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Montreal nominees in Oscar documentary race keep things in perspective

Alice Herz-Sommer from the film

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Alice Herz-Sommer from the film "The Lady in Number 6" is shown in a handout photo. The film tells the story of 110-year-old Herz-Sommer, described as the world's oldest living pianist and the oldest survivor of the Holocaust. THE CANADIAN PRESS/HO-Kieran Crilly

MONTREAL - Director Malcolm Clarke is keeping a level head about his Oscar nomination for the inspiring documentary "The Lady in Number 6: Music Saved My Life."

"I try not to think about it," he says cheerfully in an interview, although he stresses he's honoured by the nod.

But does he have any superstitions or rituals he's following in advance of the March 2 ceremony in Los Angeles? He says no, he's not superstitous. Except ....

"Someone said to me yesterday, 'have you written your speech?' The last thing I would do is write a speech. I think it would jinx it."

Clarke already has one of the coveted golden statues, winning the best documentary short category in 1989 for "You Don't Have to Die," about a child battling cancer who inspired other youngsters with the disease.

When he accepted that Oscar, he thanked the Academy for continuing to honour documentaries at a time when there was a strong push to exclude them from the awards.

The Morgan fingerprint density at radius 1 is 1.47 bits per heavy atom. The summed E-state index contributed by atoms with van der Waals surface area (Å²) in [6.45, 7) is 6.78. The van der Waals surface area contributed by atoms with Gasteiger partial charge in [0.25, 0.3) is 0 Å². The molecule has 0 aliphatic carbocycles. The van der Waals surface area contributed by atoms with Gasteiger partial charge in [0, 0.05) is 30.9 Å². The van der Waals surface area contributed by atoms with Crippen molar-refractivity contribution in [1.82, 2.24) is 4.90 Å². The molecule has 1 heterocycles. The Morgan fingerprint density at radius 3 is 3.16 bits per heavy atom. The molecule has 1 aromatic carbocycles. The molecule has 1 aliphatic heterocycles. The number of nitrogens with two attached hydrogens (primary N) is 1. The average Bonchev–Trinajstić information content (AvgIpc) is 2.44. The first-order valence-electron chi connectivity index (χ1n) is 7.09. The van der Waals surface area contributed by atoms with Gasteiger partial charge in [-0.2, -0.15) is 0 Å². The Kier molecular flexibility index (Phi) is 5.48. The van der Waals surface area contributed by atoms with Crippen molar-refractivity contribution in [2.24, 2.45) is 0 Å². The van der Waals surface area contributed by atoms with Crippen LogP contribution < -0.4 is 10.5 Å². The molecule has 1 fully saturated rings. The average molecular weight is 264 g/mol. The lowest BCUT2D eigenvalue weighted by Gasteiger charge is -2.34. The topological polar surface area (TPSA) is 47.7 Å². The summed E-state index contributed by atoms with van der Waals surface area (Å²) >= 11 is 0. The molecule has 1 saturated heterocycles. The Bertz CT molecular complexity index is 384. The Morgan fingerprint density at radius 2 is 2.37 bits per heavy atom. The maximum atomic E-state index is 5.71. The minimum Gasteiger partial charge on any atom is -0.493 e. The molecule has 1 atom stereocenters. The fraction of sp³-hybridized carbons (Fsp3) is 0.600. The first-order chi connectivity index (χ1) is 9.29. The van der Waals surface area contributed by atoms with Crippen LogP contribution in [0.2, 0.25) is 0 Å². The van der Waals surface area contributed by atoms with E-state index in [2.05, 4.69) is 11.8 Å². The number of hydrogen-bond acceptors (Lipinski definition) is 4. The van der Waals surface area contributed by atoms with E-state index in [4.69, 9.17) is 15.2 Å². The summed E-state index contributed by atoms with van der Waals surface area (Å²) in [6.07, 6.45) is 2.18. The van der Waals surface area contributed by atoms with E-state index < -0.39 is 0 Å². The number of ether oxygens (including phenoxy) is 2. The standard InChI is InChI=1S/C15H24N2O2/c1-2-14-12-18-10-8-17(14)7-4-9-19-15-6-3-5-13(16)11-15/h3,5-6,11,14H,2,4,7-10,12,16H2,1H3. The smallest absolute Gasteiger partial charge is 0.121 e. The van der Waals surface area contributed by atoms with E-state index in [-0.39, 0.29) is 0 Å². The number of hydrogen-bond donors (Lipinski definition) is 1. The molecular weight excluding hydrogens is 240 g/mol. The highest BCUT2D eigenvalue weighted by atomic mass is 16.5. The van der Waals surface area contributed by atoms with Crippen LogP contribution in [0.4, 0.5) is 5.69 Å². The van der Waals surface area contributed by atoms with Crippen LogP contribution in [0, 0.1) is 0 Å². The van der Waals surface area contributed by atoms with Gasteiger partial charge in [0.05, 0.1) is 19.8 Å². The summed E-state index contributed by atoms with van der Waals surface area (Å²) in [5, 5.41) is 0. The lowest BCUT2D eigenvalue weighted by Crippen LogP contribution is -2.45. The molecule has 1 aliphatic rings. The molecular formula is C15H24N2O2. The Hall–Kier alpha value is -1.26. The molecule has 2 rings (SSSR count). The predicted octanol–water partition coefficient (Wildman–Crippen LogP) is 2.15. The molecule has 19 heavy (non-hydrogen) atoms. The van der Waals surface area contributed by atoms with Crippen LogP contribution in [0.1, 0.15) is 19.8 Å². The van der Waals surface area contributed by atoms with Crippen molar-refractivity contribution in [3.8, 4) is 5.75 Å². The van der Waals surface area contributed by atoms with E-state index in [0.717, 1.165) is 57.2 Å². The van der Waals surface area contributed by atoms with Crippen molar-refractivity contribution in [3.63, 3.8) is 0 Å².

"The Lady in Number 6" tells the story of 110-year-old Alice Herz-Sommer, described as the world's oldest living pianist and the oldest survivor of the Holocaust.

It's impossible not to be captivated by the bright-eyed, joyful woman whose frail hands still manage to tickle soul-touching music out of the piano in her London apartment.

Her sunny outlook and especially music, she says, helped her survive her darkest moments.

"Music saved my life and music saves me still," she says in the film.

It's a philosophy that was crystal clear during the two weeks the film crew spent talking to Herz-Sommer in her tiny apartment.

"She says in the film there's beauty even in the bad things in life, you just have to know where to look for it," said executive producer Frederic Bohbot, founder of Montreal's Bunbury Films.

Clarke, who is British but has lived in Montreal since the mid-1990s, was initially reluctant to make the film on Herz-Sommer because he'd already made a film on the Holocaust.

"I had had enough of dealing with Holocaust material," said the director. "When you sit with that material for any length of time, it can get to you. It wears on you psychologically."

Clarke was nominated for an Oscar in 2003 for "Prisoner of Paradise," which chronicled Kurt Gerron, a German-Jewish performer who was interned in the Theresienstadt concentration camp in what is now the Czech Republic and forced to make a now-infamous propaganda film for the Nazis.

But a meeting with Herz-Sommer, who was interned with her young son at Theresienstadt, a feeder camp for the Auschwitz death camp, changed his mind.

"I only sat with her for an hour, an hour and a half — we had a cup of tea together — and at the end of that meeting, I realized that . . . we should do it because she was so remarkable and her story was much bigger than just being a Holocaust story.

"I don't think of this film as a Holocaust film at all. It's certainly important in Alice's life. It forged who she became afterwards (but) it's a film about much more than that."

At the risk of being "highfalutin," he says "The Lady in Number 6" is about the indominability of the human spirit.